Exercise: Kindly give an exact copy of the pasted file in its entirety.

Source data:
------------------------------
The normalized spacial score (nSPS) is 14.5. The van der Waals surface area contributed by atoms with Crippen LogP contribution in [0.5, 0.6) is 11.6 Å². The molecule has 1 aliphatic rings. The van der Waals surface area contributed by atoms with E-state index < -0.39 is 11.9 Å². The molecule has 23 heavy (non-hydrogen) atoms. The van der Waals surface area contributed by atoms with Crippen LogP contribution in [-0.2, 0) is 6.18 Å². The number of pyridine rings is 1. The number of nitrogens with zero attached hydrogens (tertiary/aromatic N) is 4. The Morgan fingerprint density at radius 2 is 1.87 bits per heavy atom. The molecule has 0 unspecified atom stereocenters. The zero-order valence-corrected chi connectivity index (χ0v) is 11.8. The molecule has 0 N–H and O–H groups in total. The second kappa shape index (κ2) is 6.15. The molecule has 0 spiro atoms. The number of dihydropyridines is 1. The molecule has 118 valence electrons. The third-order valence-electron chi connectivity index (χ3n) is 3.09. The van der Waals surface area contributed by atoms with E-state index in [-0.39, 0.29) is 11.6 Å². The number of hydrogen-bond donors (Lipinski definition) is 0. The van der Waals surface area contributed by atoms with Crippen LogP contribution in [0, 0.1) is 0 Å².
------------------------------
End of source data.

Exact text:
The normalized spacial score (nSPS) is 14.5. The van der Waals surface area contributed by atoms with Crippen LogP contribution in [0.5, 0.6) is 11.6 Å². The molecule has 1 aliphatic rings. The van der Waals surface area contributed by atoms with E-state index < -0.39 is 11.9 Å². The molecule has 23 heavy (non-hydrogen) atoms. The van der Waals surface area contributed by atoms with Crippen LogP contribution in [-0.2, 0) is 6.18 Å². The number of pyridine rings is 1. The number of nitrogens with zero attached hydrogens (tertiary/aromatic N) is 4. The Morgan fingerprint density at radius 2 is 1.87 bits per heavy atom. The molecule has 0 unspecified atom stereocenters. The zero-order valence-corrected chi connectivity index (χ0v) is 11.8. The molecule has 0 N–H and O–H groups in total. The second kappa shape index (κ2) is 6.15. The molecule has 0 spiro atoms. The number of dihydropyridines is 1. The molecule has 118 valence electrons. The third-order valence-electron chi connectivity index (χ3n) is 3.09. The van der Waals surface area contributed by atoms with E-state index in [-0.39, 0.29) is 11.6 Å². The number of hydrogen-bond donors (Lipinski definition) is 0. The van der Waals surface area contributed by atoms with Crippen LogP contribution in [0, 0.1) is 0 Å².